Ipsos What: 65% Indians say country headed in right direction; 54% global citizens feel their country is on the wrong track

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While the Corona Virus Disease (COVID-19) has emerged as the top-most worry of urban Indians, mirroring the general global response, 65% of Indians believe the country is headed in the right direction, bucking the global trend of pessimism.

Other findings from the April 2020 round of the monthly Ipsos What Worries the World global survey: At least 3 in 5 urban Indians (62%) have said COVID-19 is their single biggest worry, the other extremely worrisome areas are Unemployment, Crime & Violence, Poverty and Social Inequality.

Urban Indians have chosen a host of issues that continue to bog them down; though all these worries have declined in intensity over March 2020 – 38% have mentioned Unemployment (-14%) for 33% Financial & Political Corruption (-8%), 24% said Crime & Violence (-19%) and 23% mentioned Poverty and Social Inequality (-3%).  

We compared our issues with what is bothering global citizens. Interestingly, at least 3 issues were common.   

Top four Global issues                             Top four issues in India

1) COVID-19 (61%)                                      1) COVID-19 (62%)                                  2) Unemployment (35%)                               2) Unemployment (38%)
3) Healthcare (28%)                                     3) Crime and Violence (24%)
4) Poverty and Social Inequality  (27%)          4) Poverty and Social Inequality (21%)

image-Amit Adarkar CEO Ipsos India-media“COVID19 is this gargantuan concern that has completely crippled our daily lives and of the global citizens. And it has surpassed all other macro issues to sit right at the top. The government will need to focus on this issue the most.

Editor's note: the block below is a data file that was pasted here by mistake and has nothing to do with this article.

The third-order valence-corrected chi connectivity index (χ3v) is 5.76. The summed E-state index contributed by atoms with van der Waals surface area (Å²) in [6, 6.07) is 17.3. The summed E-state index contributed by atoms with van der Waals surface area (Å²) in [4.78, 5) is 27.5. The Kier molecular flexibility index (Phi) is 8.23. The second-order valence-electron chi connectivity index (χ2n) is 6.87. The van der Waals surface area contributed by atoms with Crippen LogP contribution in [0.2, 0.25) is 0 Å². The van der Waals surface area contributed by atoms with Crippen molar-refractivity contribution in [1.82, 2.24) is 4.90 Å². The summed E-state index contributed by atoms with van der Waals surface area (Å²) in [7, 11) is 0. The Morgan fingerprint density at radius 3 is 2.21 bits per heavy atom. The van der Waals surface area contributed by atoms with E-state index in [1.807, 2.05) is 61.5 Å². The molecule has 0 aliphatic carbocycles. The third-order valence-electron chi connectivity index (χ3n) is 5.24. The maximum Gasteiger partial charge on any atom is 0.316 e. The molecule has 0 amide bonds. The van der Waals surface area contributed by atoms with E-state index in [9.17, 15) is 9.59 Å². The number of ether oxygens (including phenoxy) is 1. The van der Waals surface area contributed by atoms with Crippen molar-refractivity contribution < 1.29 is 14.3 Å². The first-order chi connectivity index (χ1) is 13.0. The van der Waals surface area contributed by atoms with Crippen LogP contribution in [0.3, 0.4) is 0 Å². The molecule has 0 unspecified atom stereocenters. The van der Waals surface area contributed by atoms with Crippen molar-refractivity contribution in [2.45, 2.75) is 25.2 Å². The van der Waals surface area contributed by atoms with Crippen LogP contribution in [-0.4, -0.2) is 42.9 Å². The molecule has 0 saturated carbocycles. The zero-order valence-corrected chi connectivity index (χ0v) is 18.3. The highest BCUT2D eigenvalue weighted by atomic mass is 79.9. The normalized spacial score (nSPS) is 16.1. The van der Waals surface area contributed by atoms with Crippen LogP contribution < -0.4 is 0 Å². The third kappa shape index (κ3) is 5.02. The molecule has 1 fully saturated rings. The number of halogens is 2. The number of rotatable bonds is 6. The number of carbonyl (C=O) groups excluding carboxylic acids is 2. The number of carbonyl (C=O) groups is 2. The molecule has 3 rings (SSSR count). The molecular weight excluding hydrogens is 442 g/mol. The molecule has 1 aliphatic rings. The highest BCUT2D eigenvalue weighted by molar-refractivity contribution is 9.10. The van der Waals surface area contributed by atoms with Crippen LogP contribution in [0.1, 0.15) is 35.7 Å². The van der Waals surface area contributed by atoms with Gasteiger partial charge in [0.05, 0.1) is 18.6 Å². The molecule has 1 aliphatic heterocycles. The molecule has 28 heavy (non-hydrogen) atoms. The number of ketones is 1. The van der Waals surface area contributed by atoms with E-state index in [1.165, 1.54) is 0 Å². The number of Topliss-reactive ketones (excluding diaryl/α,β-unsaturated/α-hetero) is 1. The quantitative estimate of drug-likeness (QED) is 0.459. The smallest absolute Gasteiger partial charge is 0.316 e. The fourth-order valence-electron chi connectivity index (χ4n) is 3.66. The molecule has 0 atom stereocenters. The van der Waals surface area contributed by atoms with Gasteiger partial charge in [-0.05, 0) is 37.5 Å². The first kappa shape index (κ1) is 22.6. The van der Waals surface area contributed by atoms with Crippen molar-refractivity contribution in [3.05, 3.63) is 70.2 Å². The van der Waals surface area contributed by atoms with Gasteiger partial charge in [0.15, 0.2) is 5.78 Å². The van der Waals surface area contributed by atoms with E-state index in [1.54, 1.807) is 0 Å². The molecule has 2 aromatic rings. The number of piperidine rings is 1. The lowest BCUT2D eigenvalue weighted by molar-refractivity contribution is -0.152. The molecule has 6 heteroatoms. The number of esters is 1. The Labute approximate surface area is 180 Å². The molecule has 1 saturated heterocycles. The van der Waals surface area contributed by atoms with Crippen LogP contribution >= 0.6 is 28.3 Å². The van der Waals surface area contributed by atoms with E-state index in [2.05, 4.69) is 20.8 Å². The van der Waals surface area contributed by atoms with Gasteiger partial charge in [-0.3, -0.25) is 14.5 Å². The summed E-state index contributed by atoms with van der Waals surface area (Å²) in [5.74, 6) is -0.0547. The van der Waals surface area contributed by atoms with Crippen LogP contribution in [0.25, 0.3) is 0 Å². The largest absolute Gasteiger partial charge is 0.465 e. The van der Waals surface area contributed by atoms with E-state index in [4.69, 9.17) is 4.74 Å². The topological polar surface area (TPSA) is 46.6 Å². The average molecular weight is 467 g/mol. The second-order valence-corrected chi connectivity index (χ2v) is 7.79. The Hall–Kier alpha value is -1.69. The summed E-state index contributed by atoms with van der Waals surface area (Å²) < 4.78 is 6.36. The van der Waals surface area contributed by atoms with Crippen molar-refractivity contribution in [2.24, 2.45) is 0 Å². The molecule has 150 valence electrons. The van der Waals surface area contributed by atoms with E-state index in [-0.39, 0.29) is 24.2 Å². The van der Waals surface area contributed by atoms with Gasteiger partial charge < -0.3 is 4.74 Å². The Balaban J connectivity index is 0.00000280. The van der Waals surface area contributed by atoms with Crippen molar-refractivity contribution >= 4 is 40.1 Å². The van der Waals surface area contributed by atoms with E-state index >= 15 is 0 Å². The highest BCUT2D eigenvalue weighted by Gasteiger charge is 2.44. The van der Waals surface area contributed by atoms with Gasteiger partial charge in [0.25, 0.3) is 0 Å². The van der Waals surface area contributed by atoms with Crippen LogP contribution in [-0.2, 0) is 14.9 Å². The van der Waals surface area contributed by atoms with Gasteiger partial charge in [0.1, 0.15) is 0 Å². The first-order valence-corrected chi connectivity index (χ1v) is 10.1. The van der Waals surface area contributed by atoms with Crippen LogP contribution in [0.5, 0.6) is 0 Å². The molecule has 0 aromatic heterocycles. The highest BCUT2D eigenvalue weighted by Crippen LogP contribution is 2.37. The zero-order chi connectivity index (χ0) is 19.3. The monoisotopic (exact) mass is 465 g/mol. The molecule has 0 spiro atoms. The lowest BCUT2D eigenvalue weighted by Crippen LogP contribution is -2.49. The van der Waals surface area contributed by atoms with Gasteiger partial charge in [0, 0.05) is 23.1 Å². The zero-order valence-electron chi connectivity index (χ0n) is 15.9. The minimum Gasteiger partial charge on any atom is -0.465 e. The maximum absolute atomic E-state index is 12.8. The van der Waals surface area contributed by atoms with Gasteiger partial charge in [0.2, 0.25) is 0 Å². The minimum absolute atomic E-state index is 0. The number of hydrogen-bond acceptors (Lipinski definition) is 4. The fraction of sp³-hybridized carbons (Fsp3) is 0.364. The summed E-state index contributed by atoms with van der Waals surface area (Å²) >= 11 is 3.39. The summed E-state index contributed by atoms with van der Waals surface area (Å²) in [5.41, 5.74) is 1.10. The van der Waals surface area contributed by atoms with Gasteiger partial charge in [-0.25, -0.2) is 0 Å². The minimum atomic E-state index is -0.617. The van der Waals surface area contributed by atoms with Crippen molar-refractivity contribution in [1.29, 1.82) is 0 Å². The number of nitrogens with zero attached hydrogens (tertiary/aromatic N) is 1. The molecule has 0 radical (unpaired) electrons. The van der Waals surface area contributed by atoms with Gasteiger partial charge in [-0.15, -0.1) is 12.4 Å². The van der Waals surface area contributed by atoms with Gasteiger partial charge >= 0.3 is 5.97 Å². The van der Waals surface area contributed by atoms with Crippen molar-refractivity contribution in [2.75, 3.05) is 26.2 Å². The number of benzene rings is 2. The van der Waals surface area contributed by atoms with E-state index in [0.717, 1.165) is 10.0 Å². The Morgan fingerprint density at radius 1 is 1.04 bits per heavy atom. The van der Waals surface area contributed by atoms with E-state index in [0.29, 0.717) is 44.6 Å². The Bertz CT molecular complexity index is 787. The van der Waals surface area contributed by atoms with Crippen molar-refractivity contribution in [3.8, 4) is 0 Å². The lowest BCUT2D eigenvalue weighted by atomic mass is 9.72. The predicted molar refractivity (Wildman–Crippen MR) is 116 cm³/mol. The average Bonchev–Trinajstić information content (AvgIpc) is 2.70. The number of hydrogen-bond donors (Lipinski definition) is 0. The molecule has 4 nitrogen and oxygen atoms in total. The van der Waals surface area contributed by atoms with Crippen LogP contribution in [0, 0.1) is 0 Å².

“And of course, on the other issues that worry Indians – of Unemployment, Crime and Violence and Poverty and Inequality,” said Amit Adarkar, CEO, Ipsos India.

“Crisis notwithstanding, Indians are clinging onto hope and optimism,” Adarkar added.

image-Parijat Chakraborty - Country Service Line Leader - Public Affairs & CR - Ipsos India-MediaBriefParijat Chakraborty, Country Service Line Leader, Public Affairs & Corporate Reputation, Ipsos India, said: “What Worries the World Survey has been the front runner in highlighting macro global- and country-level issues month on month – flagging them to governments for appropriate action.”

India bucks global trend of pessimism: Ipsos What

The silver lining continues to be the belief of majority of Indians (65%), who continue to feel that as a country we are heading  in the right direction. Other markets most optimistic about the future were China (a whopping 99% of those polled held this view, despite the crisis of COVID19), Saudi Arabia (90%), Peru (75%) and Malaysia (66%). 

Majority of global citizens on the contrary believe their country is on the wrong track. The markets most pessimistic about the future were Chile (80%), France (74%) and South Africa (71%)

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Note:

  • Full results here
  • The survey was conducted in 28 countries around the world via the Ipsos Online Panel system. The 28 countries included are Argentina, Australia, Belgium, Brazil, Canada, Chile, China, France, Great Britain, Germany, Hungary, India, Israel, Italy, Japan, Malaysia, Mexico, Netherlands, Peru, Poland, Russia, Saudi Arabia, South Africa, South Korea, Spain, Sweden, Turkey and the United States of America. 
  • 19,505 interviews were conducted between March 20th, 2020–April 3rd, 2020 among adults aged 18-74 in the US, South Africa, Turkey, Israel and Canada and age 16-74 in all other countries. Data are weighted to match the profile of the population.
  • In 17 of the 28 countries surveyed internet penetration is sufficiently high to think of the samples as representative of the wider population within the age ranges covered: Argentina, Australia, Belgium, Canada, France, Germany, Hungary, Israel, Italy, Japan, Poland, Serbia, South Korea, Spain, Sweden, Great Britain and United States. 
  • The remaining 11 countries surveyed: Brazil, Chile, China, India, Malaysia, Mexico, Netherlands, Russia, Peru, Saudi Arabia, South Africa and Turkey have lower levels of internet penetration and so these samples should instead be considered to represent a more affluent, connected population.  These are still a vital social group to understand in these countries, representing an important and emerging middle class.

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